Another Perspective

Points Spread

Don’t be caught dead in the carpool lane.

By 3.4.04

Issuing DMV "points" for offenses that having nothing to do with driving is becoming the latest in thing. In Virginia and Maryland, for example, one can get points -- as well as a beefy fine -- for violating carpool restrictions.

But how, exactly, is not having two or more people in your car a matter of pubic safety?

The logic behind the points system is that it provides an objective means of ranking drivers according to their propensity to drive safely -- or not. Various moving violations that enhance the risk of an accident -- for example, running a red light -- cause a certain number of demerit points to be assigned that driver's record. Accumulate too many points within a given period of time -- the limit is usually 12-15 or so within a calendar year -- and the DMV can suspend or revoke the offender's license. Insurance companies use the number of points on a driver's DMV record to adjust insurance rates -- up or down. The more points, the more you pay. Drivers with 12 points or more are often stuck in the so-called "SR-22" high-risk group that typically has to pay $2,000 or more annually for coverage.

Now, the points system has many flaws -- the biggest one being the assignment of demerit points for simple "speeding," which often bears no relation to safe driving. But at least up to now the general rule has been that the offense must involve a moving violation that could put others at risk.

Handing out points just because you haven't got the mandatory number of bodies in your vehicle turns that concept on its head. The person may be a scofflaw. But it's got absolutely nothing to do with his driving. And yet, a multiple carpool lane violator could rack up a pile of points on his driver's record -- which to any insurance agent or DMV clerk would look much the same as the record of a habitual red light runner or DWI offender.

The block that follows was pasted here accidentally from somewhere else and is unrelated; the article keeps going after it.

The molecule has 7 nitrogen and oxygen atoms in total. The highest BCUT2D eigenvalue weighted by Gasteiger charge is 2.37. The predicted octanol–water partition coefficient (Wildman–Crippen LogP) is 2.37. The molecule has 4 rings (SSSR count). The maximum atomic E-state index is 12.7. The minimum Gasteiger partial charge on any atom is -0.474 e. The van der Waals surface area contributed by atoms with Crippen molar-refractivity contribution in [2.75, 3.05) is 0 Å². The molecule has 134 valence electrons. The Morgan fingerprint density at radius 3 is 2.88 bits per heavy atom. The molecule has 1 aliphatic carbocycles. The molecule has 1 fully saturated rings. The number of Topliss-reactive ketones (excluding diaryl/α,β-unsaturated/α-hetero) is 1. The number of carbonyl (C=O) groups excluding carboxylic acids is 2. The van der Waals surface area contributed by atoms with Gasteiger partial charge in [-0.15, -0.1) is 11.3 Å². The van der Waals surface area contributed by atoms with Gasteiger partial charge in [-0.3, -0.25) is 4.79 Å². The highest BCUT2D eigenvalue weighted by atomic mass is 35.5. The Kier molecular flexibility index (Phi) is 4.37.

Is that reasonable -- or ridiculous?

SEAT BELT LAWS ARE ANOTHER CASE in point. It's no longer sufficient merely to issue fines to those who refuse to buckle up. Many localities are trying to pass -- or already have passed -- legislation that would allow the unbuckled to be issued demerit points, simply for failing to wear a seatbelt. (There have even been calls to issue tickets to passengers who aren't buckled.)

But just as it may be inadvisable to run the carpool lanes solo, driving while unbuckled is no more a "moving violation" than listening to Britney Spears at top volume. Annoying and stupid, perhaps. But no real threat to other drivers.

What it ultimately comes down to is whether we want a government -- or a Salvation Army cajoling us to adopt certain "good for us" behaviors.

On a purely practical level, the use of cudgels such as the DMV points system to henpeck people over matters peripheral to their driving skills muddies the waters as effectively as a Mississippi paddle-wheeler. If "offenses" such as not having the proper number of warm bodies in one's car are thrown in with genuinely dangerous actions such as red light-running and reckless driving, how will the proverbial wheat be separated from the chaff?

Or do we all get lumped in together as "bad drivers"?

Maybe that's what it's all about, in the final analysis. There's big money at stake -- because with a greater variety of offenses on the books that can result in "bad driving records," our friends in the insurance industry will have an easier time jacking up our rates. And with more pretexts for harassment by the state, our friends in government will have more tools available to torment us with.

But please -- spare us the sanctimony about saving lives.

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About the Author

Eric Peters is an automotive columnist and author of Automotive Atrocities: The Cars You Love to Hate (Motor Books International) and a new book, Road Hogs.